Charles Darwin University

CDU eSpace
Institutional Repository

 
CDU Staff and Student only
 

Importance of Work Environments on Hospital Outcomes in Nine Countries

Aiken, Linda H., Sloane, Douglas M., Clarke, Seane, Poghosyan, Lusine, Cho, Eunhee, You, Liming, Finlayson, Mary, Kanai-Pak, Masako and Aungsuroch, Yupin (2011). Importance of Work Environments on Hospital Outcomes in Nine Countries. International Journal for Quality in Health Care,23(4):357-364.

Document type: Journal Article

IRMA ID 83093774xPUB183
Title Importance of Work Environments on Hospital Outcomes in Nine Countries
Author Aiken, Linda H.
Sloane, Douglas M.
Clarke, Seane
Poghosyan, Lusine
Cho, Eunhee
You, Liming
Finlayson, Mary
Kanai-Pak, Masako
Aungsuroch, Yupin
Journal Name International Journal for Quality in Health Care
Publication Date 2011
Volume Number 23
Issue Number 4
ISSN 1353-4505   (check CDU catalogue  open catalogue search in new window)
Start Page 357
End Page 364
Total Pages 7
Place of Publication United Kingdom
HERDC Category C1 - Journal Article (DIISR)
Abstract Purpose
To determine the effect of hospital work environments on hospital outcomes across multiple countries.

Design
Primary survey data using a common instrument were collected from separate cross sections of 98 116 bedside care nurses practising in 1406 hospitals in 9 countries between 1999 and 2009.

Main Outcome Measures
Nurse burnout and job dissatisfaction, patient readiness for hospital discharge and quality of patient care.

Results
High nurse burnout was found in hospitals in all countries except Germany, and ranged from roughly a third of nurses to about 60% of nurses in South Korea and Japan. Job dissatisfaction among nurses was close to 20% in most countries and as high as 60% in Japan. Close to half or more of nurses in every country lacked confidence that patients could care for themselves following discharge. Quality-of-care rated as fair or poor varied from 11% in Canada to 68% in South Korea. Between one-quarter and one-third of hospitals in each country were judged to have poor work environments. Working in a hospital with a better work environment was associated with significantly lower odds of nurse burnout and job dissatisfaction and with better quality-of-care outcomes.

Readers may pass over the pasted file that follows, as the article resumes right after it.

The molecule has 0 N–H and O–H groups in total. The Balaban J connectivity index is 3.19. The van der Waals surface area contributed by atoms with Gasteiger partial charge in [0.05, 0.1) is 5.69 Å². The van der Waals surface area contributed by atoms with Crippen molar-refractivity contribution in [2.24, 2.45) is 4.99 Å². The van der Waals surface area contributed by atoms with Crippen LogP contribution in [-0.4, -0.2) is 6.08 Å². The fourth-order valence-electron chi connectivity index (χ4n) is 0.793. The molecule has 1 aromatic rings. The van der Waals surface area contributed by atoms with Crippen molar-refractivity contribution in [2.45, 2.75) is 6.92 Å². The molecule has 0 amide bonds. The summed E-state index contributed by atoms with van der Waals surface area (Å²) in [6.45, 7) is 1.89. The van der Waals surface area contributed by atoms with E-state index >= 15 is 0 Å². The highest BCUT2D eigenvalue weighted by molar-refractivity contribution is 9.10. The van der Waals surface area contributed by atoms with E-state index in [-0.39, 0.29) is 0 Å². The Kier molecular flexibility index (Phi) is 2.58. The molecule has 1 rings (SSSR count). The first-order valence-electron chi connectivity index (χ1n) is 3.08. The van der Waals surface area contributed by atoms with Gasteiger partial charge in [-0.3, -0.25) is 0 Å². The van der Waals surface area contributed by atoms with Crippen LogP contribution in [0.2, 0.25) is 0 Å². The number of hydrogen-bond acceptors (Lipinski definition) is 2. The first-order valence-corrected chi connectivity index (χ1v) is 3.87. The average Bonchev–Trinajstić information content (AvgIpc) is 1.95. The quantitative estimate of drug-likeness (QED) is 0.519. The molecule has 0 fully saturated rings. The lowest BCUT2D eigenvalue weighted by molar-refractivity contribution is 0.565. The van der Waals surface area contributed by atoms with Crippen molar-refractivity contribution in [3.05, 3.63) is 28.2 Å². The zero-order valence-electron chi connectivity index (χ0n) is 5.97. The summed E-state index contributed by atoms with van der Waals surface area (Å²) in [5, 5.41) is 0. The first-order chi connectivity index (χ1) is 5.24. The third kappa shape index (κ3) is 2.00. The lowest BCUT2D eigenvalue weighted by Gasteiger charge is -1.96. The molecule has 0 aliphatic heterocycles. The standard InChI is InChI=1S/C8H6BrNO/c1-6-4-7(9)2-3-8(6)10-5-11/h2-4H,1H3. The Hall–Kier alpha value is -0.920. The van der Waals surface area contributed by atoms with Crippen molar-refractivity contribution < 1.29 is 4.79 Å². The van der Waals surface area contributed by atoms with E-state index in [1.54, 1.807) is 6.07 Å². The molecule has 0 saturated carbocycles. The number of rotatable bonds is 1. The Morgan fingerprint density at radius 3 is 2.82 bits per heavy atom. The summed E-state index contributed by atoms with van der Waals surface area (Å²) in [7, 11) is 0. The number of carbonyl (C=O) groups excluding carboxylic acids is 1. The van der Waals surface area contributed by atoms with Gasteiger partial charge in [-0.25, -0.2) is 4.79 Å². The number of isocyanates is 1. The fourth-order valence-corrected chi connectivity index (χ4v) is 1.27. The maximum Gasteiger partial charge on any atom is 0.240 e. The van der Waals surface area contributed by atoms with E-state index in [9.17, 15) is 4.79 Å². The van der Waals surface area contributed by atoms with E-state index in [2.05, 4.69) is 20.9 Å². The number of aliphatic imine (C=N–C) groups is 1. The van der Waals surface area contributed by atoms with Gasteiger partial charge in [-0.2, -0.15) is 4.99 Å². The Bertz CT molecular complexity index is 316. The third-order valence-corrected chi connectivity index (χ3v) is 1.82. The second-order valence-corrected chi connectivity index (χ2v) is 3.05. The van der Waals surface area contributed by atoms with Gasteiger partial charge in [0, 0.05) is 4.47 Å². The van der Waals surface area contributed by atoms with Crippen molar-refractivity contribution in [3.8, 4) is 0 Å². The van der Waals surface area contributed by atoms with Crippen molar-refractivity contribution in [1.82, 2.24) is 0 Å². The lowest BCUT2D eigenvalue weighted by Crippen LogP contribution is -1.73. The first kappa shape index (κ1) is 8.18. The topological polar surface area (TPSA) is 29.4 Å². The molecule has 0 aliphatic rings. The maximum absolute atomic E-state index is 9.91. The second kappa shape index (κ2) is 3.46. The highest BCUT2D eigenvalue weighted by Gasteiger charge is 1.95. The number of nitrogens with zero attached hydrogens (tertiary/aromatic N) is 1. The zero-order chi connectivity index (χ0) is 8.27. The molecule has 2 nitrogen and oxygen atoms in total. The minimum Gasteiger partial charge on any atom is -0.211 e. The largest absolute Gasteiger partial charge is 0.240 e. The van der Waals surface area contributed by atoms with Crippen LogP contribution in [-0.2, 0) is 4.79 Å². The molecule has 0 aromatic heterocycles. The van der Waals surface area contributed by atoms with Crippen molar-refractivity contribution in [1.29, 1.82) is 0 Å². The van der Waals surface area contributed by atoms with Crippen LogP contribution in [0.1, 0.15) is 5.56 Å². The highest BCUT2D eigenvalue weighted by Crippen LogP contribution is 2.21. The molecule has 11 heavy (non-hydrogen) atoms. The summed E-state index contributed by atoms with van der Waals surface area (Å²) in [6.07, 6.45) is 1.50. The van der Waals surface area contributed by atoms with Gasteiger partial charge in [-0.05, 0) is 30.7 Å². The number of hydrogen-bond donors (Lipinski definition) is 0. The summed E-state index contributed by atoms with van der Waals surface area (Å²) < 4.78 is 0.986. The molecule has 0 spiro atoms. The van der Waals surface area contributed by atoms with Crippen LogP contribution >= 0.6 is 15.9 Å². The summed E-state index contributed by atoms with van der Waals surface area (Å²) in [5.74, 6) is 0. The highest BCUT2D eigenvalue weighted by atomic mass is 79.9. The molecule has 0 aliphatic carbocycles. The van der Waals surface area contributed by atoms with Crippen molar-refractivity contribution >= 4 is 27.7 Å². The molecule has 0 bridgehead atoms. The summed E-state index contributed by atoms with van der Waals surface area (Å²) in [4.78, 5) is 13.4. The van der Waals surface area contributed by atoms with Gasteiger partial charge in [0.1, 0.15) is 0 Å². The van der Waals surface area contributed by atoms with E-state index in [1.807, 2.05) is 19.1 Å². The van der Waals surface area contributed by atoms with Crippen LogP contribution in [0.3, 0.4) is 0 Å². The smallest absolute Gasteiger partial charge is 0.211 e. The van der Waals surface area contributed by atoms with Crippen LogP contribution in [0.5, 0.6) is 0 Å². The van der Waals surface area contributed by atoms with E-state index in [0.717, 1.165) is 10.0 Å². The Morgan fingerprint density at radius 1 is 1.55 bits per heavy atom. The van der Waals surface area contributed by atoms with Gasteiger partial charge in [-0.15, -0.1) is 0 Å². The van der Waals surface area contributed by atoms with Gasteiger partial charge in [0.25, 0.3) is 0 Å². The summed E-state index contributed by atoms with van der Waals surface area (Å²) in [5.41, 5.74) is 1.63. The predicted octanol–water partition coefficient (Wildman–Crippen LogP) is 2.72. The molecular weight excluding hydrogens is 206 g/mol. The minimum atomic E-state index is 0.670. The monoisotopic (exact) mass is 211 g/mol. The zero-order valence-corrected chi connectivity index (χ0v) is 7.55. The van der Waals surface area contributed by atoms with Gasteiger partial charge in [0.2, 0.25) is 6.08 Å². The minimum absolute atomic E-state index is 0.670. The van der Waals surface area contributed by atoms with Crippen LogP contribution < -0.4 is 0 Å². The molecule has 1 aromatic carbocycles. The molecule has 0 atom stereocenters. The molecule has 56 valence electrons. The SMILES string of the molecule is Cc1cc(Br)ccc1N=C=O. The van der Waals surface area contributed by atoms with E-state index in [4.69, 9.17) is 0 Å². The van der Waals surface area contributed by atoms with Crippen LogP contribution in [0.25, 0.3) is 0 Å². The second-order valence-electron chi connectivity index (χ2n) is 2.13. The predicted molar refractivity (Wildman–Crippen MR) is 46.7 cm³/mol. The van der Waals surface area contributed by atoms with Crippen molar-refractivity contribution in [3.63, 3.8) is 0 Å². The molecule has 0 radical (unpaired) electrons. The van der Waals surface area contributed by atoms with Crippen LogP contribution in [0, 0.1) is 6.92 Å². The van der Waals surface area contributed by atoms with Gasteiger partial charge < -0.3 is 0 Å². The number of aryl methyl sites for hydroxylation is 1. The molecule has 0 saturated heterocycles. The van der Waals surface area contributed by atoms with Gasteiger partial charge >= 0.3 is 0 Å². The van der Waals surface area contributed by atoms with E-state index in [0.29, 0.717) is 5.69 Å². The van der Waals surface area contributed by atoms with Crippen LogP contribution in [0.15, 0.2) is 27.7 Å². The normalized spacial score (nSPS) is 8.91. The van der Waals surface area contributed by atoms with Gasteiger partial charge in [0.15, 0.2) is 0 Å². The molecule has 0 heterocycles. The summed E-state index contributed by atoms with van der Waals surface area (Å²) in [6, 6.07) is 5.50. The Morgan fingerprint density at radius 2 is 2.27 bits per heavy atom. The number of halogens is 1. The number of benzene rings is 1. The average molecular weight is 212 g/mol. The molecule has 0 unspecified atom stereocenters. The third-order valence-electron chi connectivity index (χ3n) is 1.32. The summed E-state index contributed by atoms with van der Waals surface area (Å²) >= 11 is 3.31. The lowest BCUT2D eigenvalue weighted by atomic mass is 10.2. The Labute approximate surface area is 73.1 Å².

Conclusions
Poor hospital work environments are common and are associated with negative outcomes for nurses and quality of care. Improving work environments holds promise for nurse retention and better quality of patient care.

Keywords Hospital work environments
nurse burnout
nurse job satisfaction
quality of care
 
Versions
Version Filter Type
Access Statistics: 34 Abstract Views  -  Detailed Statistics
Created: Fri, 17 Jan 2014, 00:55:16 CST